Alexandra and her dog Tesla came all the way from Thetford Mines, Quebec to perform their act, which saw Tesla run around the stage and do fancy jumps and Frisbee catches. They were later joined on stage by another dog, and the two pooches jumped around some more, using Alexandra as a springboard and choreographer. Dog-loving Lilly was impressed by the creativity of the act, and Howie really loved the energetic performance. Trish earned some boos when she revealed she wasn’t a dog person – she liked the act, but wasn’t blown away by it, saying that it just looked like they were playing like a normal dog would. Lilly, Howie, and Kardinal all voted Yes, and that was enough to put Alexandra through to the next round, and Trish in the doghouse.

My take: I’m 100% with Trish on this one. My buddy has a dog, and if you play with it in the backyard with a stick or a tennis ball, it looks pretty much like what Alexandra and her dogs did. That’s not special, and certainly not something you’d buy a ticket to see – and, to me, for an act to go through, that should be the litmus test.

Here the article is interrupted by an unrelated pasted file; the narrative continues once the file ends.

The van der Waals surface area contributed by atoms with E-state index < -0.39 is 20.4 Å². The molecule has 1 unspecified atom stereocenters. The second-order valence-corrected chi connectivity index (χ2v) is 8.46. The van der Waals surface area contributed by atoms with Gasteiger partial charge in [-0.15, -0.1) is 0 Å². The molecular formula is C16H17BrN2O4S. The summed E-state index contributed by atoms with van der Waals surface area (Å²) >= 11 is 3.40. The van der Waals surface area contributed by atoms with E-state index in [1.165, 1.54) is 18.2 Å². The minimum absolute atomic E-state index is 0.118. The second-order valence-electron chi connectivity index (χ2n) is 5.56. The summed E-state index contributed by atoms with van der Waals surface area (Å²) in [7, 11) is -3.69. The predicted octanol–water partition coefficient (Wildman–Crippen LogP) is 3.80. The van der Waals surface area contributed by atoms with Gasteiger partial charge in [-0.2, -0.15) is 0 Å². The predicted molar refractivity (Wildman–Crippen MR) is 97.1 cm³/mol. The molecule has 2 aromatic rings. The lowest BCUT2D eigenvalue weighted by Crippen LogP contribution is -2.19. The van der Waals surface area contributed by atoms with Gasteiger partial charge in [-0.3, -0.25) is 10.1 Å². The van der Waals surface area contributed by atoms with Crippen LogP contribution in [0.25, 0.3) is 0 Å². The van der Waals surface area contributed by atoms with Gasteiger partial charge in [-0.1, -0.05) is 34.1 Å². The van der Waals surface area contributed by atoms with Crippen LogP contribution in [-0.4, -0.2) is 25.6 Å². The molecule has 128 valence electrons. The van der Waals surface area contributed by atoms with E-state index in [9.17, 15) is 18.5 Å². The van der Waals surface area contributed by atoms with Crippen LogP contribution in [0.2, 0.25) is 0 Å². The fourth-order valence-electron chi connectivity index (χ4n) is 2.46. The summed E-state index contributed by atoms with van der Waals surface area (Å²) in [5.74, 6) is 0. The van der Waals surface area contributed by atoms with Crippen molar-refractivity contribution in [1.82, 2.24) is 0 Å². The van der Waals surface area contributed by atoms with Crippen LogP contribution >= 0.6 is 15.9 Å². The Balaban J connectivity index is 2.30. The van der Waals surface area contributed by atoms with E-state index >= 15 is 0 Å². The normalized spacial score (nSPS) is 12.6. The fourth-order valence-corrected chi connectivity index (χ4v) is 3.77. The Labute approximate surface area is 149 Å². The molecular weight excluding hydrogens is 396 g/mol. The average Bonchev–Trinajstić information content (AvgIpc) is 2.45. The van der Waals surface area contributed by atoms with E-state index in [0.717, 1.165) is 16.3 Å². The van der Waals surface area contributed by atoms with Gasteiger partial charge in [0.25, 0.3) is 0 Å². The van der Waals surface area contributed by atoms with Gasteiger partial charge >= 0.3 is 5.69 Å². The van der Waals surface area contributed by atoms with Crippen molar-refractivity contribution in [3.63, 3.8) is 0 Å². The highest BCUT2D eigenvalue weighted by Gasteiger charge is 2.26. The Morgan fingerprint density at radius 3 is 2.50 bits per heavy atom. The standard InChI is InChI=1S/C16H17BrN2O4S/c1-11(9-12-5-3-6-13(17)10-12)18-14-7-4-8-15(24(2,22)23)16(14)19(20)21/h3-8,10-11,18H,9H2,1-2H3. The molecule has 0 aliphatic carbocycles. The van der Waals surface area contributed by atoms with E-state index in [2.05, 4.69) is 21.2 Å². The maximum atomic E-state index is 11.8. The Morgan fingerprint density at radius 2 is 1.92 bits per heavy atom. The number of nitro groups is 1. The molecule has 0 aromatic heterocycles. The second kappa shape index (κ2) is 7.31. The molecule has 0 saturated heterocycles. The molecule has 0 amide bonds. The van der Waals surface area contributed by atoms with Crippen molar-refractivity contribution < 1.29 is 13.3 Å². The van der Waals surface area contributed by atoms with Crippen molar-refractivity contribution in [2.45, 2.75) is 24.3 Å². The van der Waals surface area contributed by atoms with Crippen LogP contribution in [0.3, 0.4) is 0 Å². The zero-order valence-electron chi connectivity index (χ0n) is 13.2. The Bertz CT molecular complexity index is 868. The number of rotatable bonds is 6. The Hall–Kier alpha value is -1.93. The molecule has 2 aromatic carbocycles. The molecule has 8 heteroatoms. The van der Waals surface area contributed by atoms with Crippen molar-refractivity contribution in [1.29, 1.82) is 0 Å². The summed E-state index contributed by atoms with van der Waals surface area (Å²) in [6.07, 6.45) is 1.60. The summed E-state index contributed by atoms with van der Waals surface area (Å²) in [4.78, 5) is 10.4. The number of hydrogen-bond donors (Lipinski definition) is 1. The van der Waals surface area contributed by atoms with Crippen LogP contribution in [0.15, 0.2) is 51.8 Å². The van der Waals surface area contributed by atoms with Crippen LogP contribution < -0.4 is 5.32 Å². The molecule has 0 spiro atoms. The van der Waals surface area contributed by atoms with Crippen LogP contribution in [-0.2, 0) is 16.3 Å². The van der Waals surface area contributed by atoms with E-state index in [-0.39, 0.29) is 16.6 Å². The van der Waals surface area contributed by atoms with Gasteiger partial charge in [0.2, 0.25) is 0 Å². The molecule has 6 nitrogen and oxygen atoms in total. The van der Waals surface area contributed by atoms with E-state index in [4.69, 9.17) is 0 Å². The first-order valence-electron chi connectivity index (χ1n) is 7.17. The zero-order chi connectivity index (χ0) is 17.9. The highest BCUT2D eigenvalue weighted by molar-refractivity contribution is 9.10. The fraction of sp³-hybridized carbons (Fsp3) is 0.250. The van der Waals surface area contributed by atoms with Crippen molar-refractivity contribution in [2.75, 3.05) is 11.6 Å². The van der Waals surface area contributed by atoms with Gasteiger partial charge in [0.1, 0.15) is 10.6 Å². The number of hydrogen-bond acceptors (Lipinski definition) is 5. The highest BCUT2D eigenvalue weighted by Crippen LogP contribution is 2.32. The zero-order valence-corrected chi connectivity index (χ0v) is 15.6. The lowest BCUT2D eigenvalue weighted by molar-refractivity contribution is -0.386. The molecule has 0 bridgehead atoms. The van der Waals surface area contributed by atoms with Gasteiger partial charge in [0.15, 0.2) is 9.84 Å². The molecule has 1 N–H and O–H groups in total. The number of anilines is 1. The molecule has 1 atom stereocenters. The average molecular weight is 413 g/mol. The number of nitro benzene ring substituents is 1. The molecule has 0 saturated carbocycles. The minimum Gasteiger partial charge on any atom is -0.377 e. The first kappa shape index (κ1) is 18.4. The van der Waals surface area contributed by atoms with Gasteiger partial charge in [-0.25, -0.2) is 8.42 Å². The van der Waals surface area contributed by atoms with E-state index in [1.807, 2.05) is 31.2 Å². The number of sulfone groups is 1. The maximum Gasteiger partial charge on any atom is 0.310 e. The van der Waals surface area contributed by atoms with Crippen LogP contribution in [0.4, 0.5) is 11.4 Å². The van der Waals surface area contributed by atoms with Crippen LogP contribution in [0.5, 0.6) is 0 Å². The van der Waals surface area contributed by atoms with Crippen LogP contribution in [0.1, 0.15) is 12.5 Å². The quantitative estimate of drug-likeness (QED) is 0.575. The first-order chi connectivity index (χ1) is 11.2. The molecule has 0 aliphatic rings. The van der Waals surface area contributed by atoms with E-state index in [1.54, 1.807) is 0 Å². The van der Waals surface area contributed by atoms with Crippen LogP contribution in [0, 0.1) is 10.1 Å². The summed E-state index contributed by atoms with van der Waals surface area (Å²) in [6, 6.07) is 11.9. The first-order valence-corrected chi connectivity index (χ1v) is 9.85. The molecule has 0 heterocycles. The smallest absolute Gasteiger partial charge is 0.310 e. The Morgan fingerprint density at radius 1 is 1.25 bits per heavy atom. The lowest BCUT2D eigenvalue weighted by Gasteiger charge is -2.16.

Melleeepops, a singer from Toronto, Ontario, certainly brought a unique look to the stage, with long bright green hair, and also a confident attitude. Too bad about the voice, though. She barely blurted out a few pitchy notes of her terrible original song before Trish buzzed her. Melleeepops asked to start over, but the second attempt was just as bad, earning her three more buzzers and she was forced to Melleee-stop.

Sima Saxena

Sima, a mother of two from Victoria, BC, performed an original rap song in tribute to her own mother. Unfortunately, it was a performance only a mother could love. The lyrics were childlike, with 90% of the words being “My mom” or variations thereof, and the rapping was drunk karaoke levels of bad. The judges had fun with it, though, with Lilly actually dancing an impressive Robot. As bad as the performance was, the judges and the audience really appreciated SIma’s spirit and personality and much as the judges and the audience liked Sima’s positive spirit, personality, and willingness to put herself out there, and they gave her unanimous Yesses.